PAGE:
Riders descend single file from the summit, about 15 feet apart, with a guide in front and another guide trailing the group with the van. Anyone who gets nervous, light-headed, or just plain tired has the option to pull aside and ride in the van.

Planning your trip

Four companies offer guided sunrise and afternoon tours from the volcano's summit: Mountain Riders, Maui Downhill, Mountain Cruisers, and Cruiser Phil's. You can also rent a bike and ride independently, but you'll have to start at the edge of the national park entrance—about 4,000 feet below the crater—and miss the best part of the ride, because no unsupervised riders are allowed inside the park.

It's important to book ahead, not only because space is limited on most tours, but also because you may end up paying significantly more for the same tour once you're on the island. There are also at least two reputable discounters (Barefoot Hawaii Discount Tours and Adventure Maui) that provide additional savings without the drawback of Maui's number one tourist trap: the infamous timeshare tour.

Of course, if you're willing to spend an afternoon of your vacation listening to a sales pitch, you can do the Haleakala ride for about half price. Just stroll down the main street of Lahaina and you'll find no shortage of activity booths luring tourists to timeshare properties with the promise of steep discounts on the activity of your choice.

Hikes, horses, and helicopters

Avid hikers shouldn't miss the once-in-a-lifetime chance to scramble inside the volcano's crater, an experience as memorable as the downhill ride. The aptly named Sliding Sands trail starts at the park headquarters and makes for a unique day hike. Start early in the day and walk to the Ka Lua O Ka O'o crater, about six miles from the summit. Give yourself a good five to six hours round-trip to complete the hike, and remember that it will take about twice as long to climb back up as it does to descend.

If you're going to hike in the crater, plan ahead: Wear proper footwear, bring plenty of water, and cover yourself with sunscreen. I saw too many overheated and unprepared tourists struggling through the crater in sandals and desperate for water. Park fees are $5 per individual (or $10 per vehicle), and are good for seven days. Camping and horseback riding inside the crater are also permitted.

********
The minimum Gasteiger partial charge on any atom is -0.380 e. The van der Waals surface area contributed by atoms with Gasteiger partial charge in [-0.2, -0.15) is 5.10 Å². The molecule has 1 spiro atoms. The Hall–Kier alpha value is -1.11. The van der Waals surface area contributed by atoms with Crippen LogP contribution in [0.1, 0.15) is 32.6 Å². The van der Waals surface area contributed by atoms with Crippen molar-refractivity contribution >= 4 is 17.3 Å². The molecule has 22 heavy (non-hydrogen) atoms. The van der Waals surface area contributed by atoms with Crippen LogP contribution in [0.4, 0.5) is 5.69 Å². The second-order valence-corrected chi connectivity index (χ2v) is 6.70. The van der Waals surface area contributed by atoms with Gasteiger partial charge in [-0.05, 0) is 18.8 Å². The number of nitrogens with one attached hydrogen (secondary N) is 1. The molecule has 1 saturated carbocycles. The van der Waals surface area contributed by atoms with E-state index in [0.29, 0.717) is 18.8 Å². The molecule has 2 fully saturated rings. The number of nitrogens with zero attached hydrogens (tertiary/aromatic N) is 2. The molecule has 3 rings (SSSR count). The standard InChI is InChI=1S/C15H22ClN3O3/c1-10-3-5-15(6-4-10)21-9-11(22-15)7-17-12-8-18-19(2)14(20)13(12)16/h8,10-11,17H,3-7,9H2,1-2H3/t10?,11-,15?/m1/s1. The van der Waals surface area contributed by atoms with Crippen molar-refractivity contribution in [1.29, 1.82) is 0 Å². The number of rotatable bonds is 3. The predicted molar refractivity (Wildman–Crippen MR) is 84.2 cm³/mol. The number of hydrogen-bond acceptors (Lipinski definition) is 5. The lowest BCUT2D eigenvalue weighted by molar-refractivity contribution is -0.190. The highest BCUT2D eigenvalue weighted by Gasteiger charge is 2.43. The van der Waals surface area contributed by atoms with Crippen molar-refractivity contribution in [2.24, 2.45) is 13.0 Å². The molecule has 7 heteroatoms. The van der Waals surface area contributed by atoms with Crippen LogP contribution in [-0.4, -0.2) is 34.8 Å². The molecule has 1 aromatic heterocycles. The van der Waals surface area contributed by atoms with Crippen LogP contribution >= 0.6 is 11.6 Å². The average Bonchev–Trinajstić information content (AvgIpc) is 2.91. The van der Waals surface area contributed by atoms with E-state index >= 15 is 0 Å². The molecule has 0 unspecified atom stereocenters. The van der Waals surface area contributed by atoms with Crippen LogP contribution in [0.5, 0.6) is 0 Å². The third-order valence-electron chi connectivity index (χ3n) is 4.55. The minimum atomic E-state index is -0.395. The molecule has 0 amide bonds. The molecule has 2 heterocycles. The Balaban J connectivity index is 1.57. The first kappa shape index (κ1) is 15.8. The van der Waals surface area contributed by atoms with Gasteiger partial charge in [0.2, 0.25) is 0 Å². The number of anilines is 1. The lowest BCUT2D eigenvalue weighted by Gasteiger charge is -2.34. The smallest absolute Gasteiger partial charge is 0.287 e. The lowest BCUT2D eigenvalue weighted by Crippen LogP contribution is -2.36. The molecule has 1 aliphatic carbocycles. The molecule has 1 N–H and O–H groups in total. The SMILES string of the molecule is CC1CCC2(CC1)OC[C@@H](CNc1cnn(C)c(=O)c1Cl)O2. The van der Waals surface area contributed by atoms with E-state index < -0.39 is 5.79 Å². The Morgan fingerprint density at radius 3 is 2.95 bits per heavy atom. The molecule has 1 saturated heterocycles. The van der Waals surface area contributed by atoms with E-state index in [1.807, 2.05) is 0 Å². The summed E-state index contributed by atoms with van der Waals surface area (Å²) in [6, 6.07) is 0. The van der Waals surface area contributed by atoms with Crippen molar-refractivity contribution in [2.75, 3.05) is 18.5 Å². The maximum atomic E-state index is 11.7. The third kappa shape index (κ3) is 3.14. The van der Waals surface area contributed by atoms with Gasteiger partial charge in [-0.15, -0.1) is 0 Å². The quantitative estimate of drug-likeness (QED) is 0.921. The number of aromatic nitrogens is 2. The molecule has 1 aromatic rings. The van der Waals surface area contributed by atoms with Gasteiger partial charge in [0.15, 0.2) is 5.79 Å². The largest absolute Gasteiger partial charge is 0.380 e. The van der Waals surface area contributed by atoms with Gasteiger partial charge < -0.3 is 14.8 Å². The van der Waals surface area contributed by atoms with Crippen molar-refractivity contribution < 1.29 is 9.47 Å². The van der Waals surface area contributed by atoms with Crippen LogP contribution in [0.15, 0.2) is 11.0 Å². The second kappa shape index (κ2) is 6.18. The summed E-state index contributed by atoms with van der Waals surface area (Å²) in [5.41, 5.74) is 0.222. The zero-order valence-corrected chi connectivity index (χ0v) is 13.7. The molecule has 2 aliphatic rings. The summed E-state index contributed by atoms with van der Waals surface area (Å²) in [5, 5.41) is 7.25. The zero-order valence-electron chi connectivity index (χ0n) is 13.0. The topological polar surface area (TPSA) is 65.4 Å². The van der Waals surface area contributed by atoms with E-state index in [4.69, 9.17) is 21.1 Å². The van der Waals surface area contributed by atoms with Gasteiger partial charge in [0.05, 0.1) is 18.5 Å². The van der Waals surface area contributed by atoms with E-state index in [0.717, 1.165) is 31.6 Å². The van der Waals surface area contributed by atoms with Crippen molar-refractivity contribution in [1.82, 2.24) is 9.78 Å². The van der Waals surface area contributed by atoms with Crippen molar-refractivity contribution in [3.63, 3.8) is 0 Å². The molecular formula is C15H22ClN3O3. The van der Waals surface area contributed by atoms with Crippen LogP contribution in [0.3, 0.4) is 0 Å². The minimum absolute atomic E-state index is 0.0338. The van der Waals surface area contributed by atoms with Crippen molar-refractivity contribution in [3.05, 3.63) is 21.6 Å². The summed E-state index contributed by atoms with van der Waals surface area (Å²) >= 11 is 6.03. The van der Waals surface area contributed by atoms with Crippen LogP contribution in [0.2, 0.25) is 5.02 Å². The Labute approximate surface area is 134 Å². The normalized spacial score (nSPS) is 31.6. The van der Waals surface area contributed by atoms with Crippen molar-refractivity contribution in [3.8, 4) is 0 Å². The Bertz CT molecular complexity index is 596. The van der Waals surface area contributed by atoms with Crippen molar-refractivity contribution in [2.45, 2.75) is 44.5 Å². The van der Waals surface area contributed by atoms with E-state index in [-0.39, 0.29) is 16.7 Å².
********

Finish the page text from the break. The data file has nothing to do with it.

For the less active, simply driving to the summit provides its share of adventure. The park headquarters is open daily and offers numerous visitor programs, such as star watching, ranger guided walks, sunset views, and the opportunity to gaze into a volcanic crater roughly the size of Manhattan. Be sure of your driving ability before you set out, however. The ride is steep, and the road isn't protected by guard rails.

Finally, for the most luxurious of views, consider soaring above Haleakala in a helicopter. Like the downhill bike ride, there's no shortage of helicopter companies on Maui. Three of the best are Blue Hawaiian, Sunshine Helicopters, and AlexAir. I chose the latter because of its 30 years of flying experience and two-way communication between the pilot and the passengers (the only company on the island to offer this at the time). You can get discounts by booking online or searching through local discounters, but I found the best price by mentioning my AAA membership.

Of all the Hawaiian islands, Maui is perhaps the best suited for active travelers of all skill levels. Whether it's as simple as driving to the summit of Haleakala, or as daring as cycling downhill from the top, the island has something for the adventurer in each of us.

Author's note: The most useful guidebook I encountered in my travels around Maui was Maui Revealed: The Ultimate Guidebook, by Andrew Doughty and Harriett Friedman. If Maui figures into your travel plans, I recommend starting there for an authoritative and in-depth look at all that the island offers.